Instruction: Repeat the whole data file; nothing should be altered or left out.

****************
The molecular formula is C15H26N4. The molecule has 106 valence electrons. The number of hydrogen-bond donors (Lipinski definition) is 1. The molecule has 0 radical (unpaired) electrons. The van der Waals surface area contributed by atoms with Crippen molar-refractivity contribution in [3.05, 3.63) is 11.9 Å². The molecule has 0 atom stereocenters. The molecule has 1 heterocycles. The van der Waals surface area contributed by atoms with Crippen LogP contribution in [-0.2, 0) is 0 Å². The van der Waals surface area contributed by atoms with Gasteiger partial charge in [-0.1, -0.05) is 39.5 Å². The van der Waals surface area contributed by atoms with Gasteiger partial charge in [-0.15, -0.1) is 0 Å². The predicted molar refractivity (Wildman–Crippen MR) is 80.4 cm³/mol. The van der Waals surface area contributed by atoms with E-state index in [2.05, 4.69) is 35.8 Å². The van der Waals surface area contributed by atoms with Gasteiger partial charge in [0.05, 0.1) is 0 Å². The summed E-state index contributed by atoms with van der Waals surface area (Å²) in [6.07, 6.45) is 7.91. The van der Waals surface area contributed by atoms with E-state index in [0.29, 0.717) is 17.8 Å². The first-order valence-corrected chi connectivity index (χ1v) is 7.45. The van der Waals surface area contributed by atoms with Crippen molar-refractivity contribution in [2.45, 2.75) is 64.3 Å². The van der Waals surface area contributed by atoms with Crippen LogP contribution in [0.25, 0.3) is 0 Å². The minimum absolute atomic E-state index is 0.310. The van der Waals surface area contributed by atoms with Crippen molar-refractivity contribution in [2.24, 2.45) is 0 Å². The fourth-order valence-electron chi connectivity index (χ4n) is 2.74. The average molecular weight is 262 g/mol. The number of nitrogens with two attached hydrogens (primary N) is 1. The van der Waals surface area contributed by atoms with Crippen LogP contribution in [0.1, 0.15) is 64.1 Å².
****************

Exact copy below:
The molecular formula is C15H26N4. The molecule has 106 valence electrons. The number of hydrogen-bond donors (Lipinski definition) is 1. The molecule has 0 radical (unpaired) electrons. The van der Waals surface area contributed by atoms with Crippen molar-refractivity contribution in [3.05, 3.63) is 11.9 Å². The molecule has 0 atom stereocenters. The molecule has 1 heterocycles. The van der Waals surface area contributed by atoms with Crippen LogP contribution in [-0.2, 0) is 0 Å². The van der Waals surface area contributed by atoms with Gasteiger partial charge in [-0.1, -0.05) is 39.5 Å². The van der Waals surface area contributed by atoms with Gasteiger partial charge in [-0.15, -0.1) is 0 Å². The predicted molar refractivity (Wildman–Crippen MR) is 80.4 cm³/mol. The van der Waals surface area contributed by atoms with E-state index in [2.05, 4.69) is 35.8 Å². The van der Waals surface area contributed by atoms with Gasteiger partial charge in [0.05, 0.1) is 0 Å². The summed E-state index contributed by atoms with van der Waals surface area (Å²) in [6.07, 6.45) is 7.91. The van der Waals surface area contributed by atoms with E-state index in [0.29, 0.717) is 17.8 Å². The first-order valence-corrected chi connectivity index (χ1v) is 7.45. The van der Waals surface area contributed by atoms with Crippen molar-refractivity contribution in [2.45, 2.75) is 64.3 Å². The van der Waals surface area contributed by atoms with Crippen LogP contribution in [0.25, 0.3) is 0 Å². The minimum absolute atomic E-state index is 0.310. The van der Waals surface area contributed by atoms with Crippen molar-refractivity contribution in [2.24, 2.45) is 0 Å². The fourth-order valence-electron chi connectivity index (χ4n) is 2.74. The average molecular weight is 262 g/mol. The number of nitrogens with two attached hydrogens (primary N) is 1. The van der Waals surface area contributed by atoms with Crippen LogP contribution in [0.1, 0.15) is 64.1 Å².